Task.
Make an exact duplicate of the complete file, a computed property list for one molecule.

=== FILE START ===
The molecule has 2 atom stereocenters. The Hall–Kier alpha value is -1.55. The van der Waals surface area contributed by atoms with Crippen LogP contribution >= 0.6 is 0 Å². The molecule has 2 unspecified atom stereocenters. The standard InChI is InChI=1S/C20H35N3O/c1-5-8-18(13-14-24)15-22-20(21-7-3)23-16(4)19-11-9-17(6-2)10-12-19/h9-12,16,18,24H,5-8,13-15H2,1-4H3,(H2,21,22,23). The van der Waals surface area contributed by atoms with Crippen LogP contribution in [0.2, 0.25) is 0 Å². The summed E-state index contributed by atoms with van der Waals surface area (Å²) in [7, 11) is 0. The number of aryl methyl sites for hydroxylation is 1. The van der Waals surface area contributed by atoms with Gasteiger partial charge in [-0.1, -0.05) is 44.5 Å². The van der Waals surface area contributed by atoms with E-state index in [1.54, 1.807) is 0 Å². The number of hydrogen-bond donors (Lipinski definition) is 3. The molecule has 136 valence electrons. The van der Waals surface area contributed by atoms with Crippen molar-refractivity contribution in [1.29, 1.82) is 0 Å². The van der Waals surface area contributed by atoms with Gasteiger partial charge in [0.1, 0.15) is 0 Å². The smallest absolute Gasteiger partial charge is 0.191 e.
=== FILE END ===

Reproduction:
The molecule has 2 atom stereocenters. The Hall–Kier alpha value is -1.55. The van der Waals surface area contributed by atoms with Crippen LogP contribution >= 0.6 is 0 Å². The molecule has 2 unspecified atom stereocenters. The standard InChI is InChI=1S/C20H35N3O/c1-5-8-18(13-14-24)15-22-20(21-7-3)23-16(4)19-11-9-17(6-2)10-12-19/h9-12,16,18,24H,5-8,13-15H2,1-4H3,(H2,21,22,23). The van der Waals surface area contributed by atoms with Crippen LogP contribution in [0.2, 0.25) is 0 Å². The summed E-state index contributed by atoms with van der Waals surface area (Å²) in [7, 11) is 0. The number of aryl methyl sites for hydroxylation is 1. The van der Waals surface area contributed by atoms with Gasteiger partial charge in [-0.1, -0.05) is 44.5 Å². The van der Waals surface area contributed by atoms with E-state index in [1.54, 1.807) is 0 Å². The number of hydrogen-bond donors (Lipinski definition) is 3. The molecule has 136 valence electrons. The van der Waals surface area contributed by atoms with Crippen molar-refractivity contribution in [1.29, 1.82) is 0 Å². The van der Waals surface area contributed by atoms with Gasteiger partial charge in [0.1, 0.15) is 0 Å². The smallest absolute Gasteiger partial charge is 0.191 e.